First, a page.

But, at the same time, while we continue our earthly struggles with frustration, hunger, thirst, pain, persecution, suffering, grief, and death, we look forward to the day when we too can rest from our labor and say…

… “Never again.”

 


 

You can find the video of this worship service here: https://youtu.be/6ge6H8IvMao

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*You have been reading a message presented at Christ United Methodist Church on the date noted at the top of the first page.  Rev. John Partridge is the pastor at Christ UMC in Alliance, Ohio.  Duplication of this message is a part of our Media ministry, if you have received a blessing in this way, we would love to hear from you.  Letters and donations in support of the Media ministry or any of our other projects may be sent to Christ United Methodist Church, 470 East Broadway Street, Alliance, Ohio 44601. These messages are available to any interested persons regardless of membership.  You may subscribe to these messages, in print or electronic formats, by writing to the address noted, or by contacting us at secretary@CUMCAlliance.org.  If you have questions, you can ask them in our discussion forum on Facebook (search for Pastor John Online).  These messages can also be found online at https://pastorpartridge.com/. All Scripture references are from the New International Version unless otherwise noted.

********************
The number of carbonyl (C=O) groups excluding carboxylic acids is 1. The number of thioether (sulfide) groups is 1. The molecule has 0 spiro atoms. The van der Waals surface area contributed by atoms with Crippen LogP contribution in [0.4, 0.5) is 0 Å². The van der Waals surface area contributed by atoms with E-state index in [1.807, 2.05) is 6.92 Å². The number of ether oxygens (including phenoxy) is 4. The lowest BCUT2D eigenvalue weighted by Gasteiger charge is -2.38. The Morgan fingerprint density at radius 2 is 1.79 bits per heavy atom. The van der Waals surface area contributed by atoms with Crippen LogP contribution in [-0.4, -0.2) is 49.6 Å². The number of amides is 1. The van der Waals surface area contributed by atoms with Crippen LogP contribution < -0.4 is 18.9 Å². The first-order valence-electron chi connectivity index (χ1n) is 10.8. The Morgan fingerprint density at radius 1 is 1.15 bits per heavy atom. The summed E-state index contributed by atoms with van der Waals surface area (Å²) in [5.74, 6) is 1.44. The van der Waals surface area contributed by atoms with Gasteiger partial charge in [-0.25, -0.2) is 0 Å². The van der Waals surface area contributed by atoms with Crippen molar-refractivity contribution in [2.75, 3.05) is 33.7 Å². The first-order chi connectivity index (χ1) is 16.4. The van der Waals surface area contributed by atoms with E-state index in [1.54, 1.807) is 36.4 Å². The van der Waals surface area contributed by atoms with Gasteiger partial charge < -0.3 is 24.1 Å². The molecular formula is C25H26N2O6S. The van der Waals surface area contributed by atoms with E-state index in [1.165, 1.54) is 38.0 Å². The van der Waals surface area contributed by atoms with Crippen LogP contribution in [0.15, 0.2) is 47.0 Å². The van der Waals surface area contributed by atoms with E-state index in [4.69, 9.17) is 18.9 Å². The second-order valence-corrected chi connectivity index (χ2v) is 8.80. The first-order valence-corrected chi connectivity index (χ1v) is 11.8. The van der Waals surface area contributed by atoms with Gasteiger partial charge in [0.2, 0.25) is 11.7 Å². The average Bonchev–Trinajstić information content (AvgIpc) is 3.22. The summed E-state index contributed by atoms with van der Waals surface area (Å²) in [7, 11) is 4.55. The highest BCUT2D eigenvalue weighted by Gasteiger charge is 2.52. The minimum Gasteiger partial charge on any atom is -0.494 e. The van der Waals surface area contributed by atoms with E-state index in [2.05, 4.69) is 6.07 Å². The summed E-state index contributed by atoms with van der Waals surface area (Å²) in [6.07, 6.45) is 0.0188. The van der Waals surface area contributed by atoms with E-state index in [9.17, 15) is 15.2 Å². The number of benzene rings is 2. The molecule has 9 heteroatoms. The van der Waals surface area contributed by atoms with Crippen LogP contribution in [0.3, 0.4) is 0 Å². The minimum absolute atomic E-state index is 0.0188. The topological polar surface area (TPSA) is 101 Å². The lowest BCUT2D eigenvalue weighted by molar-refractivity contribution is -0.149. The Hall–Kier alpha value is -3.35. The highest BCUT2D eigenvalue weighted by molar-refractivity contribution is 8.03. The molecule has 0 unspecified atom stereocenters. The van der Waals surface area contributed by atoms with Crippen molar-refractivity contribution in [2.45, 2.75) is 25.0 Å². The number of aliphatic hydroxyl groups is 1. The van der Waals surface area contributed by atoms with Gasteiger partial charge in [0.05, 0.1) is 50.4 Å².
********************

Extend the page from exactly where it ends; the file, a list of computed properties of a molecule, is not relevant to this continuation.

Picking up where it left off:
Pastor’s Report 2020

(Note: What follows is a copy of my report included in this year’s Charge Conference paperwork)


Pastor’s Report – 2020

If you wanted to deliberately turn the life of the church upside-down, you could not have imagined a better tool than COVID-19.  Virtually everything changed.  And yet, they didn’t.  Our committee meetings changed, but once we got comfortable with Zoom, and social distancing protocols, most of our committees are still meeting.  We aren’t using our church building on Sunday, and yet, we’re still “having church” every week.  Sometimes via YouTube, sometimes in our church parking lot, sometimes both and two out of three Sunday school classes are still meeting weekly via Zoom (and it’s the younger group that isn’t).  We can’t pass offering plates on Sunday morning, and yet, our offerings are often as good, or better, than they were last year.